Let me begin by saying not all photos work in all patterns. Not all photos should be used with every die. We want layouts that we can love, share and enjoy for years to come with classic looks, not just following a trend. Making choices will help you see how your photos work best in the patterns you choose. Let’s look at some tips for making those choices and making your photos work for you!
So, you’re sitting with the latest bunch of photos you have printed, wondering where to start.
• You will want to choose a grid color
• You will want to choose a design
• You might have a die you want to use
• You might have patterned paper, die cut titles or embellishments you want to include
You’ve heard us say begin with a pattern, but that doesn’t help because you just can’t figure out how to make your photos “work” with the patterns, so, you either give up and put off until a later time or you plow forward just putting them on the grid, anywhere.
Sometimes they turn out ok, because many of us can visualize the end result and determine what is balanced and where things should go to look good. Others can use a pattern as a framework to begin with and tweak along the way to suit our photos and embellishments. That’s great, but let’s talk about some simple steps to take to actually learn how to use the hundreds of tried and true patterns Tami and crew have created to simplify things. Once we have a better understanding of how to make your photos work in any pattern, your confidence will grow and soon you will be breezing through your scrapbook pages with patterns from the Pattern Gallery.
Throughout this post I’ll be referring to ways to take and use photos from a developer or printing your photos from home. I’ll try to point out the advantages/disadvantages of each as I go.
Let’s begin with your 4×6 photos from a developer. When you placed your order, did you take the time to use the feature many have to crop your own photos? If you are shooting with a digital camera, as most of us are, or even your phone’s camera, these are not necessarily sized to the photo standard of 4×6. It requires you to crop and determine what you want printed. I’m sure at least once you’ve taken a “great” photo only to find during printing, something has been cut off or it just doesn’t look like you imagined. Take the time to crop your photo and have them print the view you want to have. Get the best of what you’ve shot, edit out what isn’t necessary or is distracting, and you will be happier in the end.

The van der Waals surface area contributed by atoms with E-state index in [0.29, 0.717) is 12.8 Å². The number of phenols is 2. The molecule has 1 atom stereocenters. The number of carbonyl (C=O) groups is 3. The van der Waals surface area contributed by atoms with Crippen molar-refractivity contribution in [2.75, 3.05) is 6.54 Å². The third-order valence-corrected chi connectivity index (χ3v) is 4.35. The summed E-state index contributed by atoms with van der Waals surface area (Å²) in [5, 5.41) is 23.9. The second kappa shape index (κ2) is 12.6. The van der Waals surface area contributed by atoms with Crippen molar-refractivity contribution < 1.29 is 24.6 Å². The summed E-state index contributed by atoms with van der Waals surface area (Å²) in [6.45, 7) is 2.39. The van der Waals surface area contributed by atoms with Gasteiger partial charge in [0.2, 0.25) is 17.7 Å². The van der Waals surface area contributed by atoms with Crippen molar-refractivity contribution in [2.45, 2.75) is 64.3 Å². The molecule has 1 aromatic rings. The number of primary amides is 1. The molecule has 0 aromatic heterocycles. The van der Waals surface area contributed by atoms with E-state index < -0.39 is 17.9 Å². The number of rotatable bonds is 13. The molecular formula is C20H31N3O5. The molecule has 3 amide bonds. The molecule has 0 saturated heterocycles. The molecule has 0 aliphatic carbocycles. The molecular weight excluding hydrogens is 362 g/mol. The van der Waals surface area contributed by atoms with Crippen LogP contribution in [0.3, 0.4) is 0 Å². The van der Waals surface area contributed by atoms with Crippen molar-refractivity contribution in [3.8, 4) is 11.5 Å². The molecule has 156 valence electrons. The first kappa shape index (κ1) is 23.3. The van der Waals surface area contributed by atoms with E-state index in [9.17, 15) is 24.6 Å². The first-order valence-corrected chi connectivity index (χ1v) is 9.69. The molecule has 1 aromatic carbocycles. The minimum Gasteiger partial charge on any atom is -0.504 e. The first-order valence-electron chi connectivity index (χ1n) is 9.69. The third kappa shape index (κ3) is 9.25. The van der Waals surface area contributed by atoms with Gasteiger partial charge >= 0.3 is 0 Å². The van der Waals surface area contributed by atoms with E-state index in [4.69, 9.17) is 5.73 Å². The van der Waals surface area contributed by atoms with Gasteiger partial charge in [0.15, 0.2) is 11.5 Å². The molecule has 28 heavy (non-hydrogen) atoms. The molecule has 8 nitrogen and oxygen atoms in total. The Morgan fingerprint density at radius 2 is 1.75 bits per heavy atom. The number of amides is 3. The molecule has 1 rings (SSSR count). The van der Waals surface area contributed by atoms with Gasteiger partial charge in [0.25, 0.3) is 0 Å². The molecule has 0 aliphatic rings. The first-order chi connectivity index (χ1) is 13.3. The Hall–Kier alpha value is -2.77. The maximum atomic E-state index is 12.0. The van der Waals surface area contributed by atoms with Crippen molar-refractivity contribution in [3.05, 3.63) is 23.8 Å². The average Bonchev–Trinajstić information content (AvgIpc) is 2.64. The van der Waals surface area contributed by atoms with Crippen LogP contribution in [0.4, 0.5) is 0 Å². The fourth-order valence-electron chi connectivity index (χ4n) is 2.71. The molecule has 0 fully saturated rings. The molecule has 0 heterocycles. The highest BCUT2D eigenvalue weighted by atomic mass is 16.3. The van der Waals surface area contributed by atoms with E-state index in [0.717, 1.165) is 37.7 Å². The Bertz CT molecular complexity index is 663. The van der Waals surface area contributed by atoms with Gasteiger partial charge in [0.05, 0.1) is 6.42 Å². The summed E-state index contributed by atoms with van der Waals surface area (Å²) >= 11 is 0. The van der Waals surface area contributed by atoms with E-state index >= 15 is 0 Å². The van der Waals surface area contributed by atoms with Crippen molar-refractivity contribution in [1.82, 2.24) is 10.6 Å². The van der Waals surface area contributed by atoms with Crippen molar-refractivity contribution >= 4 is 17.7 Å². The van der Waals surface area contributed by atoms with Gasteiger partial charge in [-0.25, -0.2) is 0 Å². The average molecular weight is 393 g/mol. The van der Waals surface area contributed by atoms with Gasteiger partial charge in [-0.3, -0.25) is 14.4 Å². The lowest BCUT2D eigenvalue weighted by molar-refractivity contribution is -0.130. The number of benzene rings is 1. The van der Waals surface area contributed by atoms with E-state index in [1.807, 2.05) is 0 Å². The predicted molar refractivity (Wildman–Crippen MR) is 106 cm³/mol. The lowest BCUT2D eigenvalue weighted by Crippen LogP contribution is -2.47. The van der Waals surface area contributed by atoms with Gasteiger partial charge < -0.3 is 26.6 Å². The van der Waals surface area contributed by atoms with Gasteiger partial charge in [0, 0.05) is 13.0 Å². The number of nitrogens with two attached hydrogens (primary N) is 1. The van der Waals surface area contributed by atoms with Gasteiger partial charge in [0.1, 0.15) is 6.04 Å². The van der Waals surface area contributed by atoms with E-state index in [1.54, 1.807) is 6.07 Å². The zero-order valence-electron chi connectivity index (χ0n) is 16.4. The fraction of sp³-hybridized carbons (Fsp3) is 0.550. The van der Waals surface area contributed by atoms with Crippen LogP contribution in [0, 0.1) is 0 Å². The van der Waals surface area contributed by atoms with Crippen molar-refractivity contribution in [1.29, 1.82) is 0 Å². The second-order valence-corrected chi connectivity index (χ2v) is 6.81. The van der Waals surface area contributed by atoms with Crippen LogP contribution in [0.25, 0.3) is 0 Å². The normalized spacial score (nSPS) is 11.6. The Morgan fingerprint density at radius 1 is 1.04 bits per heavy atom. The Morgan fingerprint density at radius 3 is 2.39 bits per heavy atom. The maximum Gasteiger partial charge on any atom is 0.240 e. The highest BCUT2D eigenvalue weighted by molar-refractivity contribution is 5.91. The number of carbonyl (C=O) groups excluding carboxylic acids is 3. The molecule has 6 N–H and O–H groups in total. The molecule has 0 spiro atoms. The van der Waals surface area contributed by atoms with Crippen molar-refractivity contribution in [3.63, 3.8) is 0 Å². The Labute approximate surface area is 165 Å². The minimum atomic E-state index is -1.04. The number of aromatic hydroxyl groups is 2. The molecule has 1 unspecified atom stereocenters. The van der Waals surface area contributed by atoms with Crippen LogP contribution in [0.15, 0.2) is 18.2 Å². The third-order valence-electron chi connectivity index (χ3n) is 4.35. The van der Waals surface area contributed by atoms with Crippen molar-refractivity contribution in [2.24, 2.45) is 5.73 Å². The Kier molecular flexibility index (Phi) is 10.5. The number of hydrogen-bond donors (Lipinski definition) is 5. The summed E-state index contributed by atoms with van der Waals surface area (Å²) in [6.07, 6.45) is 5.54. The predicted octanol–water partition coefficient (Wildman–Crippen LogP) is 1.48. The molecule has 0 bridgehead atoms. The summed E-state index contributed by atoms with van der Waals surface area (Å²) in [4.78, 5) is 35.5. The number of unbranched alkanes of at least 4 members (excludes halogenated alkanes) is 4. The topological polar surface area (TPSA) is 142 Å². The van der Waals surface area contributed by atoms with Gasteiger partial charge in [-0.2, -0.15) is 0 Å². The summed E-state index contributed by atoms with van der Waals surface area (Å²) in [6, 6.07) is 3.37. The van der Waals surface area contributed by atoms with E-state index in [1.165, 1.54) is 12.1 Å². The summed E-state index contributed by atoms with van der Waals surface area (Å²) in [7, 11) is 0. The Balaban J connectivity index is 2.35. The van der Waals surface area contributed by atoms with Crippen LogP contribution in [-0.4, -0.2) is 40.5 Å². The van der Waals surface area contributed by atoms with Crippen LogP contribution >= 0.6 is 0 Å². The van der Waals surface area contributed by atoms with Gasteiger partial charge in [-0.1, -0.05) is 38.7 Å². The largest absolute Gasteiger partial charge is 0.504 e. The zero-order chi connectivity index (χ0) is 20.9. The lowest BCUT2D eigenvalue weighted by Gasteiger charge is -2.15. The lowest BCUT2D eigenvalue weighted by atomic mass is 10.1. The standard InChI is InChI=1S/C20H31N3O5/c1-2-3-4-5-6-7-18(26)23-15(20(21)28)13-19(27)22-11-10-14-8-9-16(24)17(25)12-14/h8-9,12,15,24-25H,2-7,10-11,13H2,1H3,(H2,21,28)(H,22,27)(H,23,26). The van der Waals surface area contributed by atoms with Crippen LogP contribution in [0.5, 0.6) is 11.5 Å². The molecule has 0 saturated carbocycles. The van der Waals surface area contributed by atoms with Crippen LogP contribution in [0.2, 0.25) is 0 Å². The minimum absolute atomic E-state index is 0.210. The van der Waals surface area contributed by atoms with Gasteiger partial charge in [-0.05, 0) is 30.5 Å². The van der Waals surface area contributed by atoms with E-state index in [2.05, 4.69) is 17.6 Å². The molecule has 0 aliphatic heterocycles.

Now you have your prints, verticals, and horizontals. Separate by events you will scrapping, then separate by directions. Unless you have taken several pictures from both directions, like many of the long time Mosaic scrappers have learned to do, you will be determining a pattern based on those photos being in the mostly verticals or mostly horizontals. It’s good to have options so start by taking more photos in both directions of each view to be adapted into the pattern of your choice.
The next thing you will you want to consider is which of your photos might be cropped to a square, maybe a 4×4? Now you can add into the pattern search squares.
Continue to examine your photos for portions you want to focus in on, maybe reduce your photo to a 3×4 or even 2×3?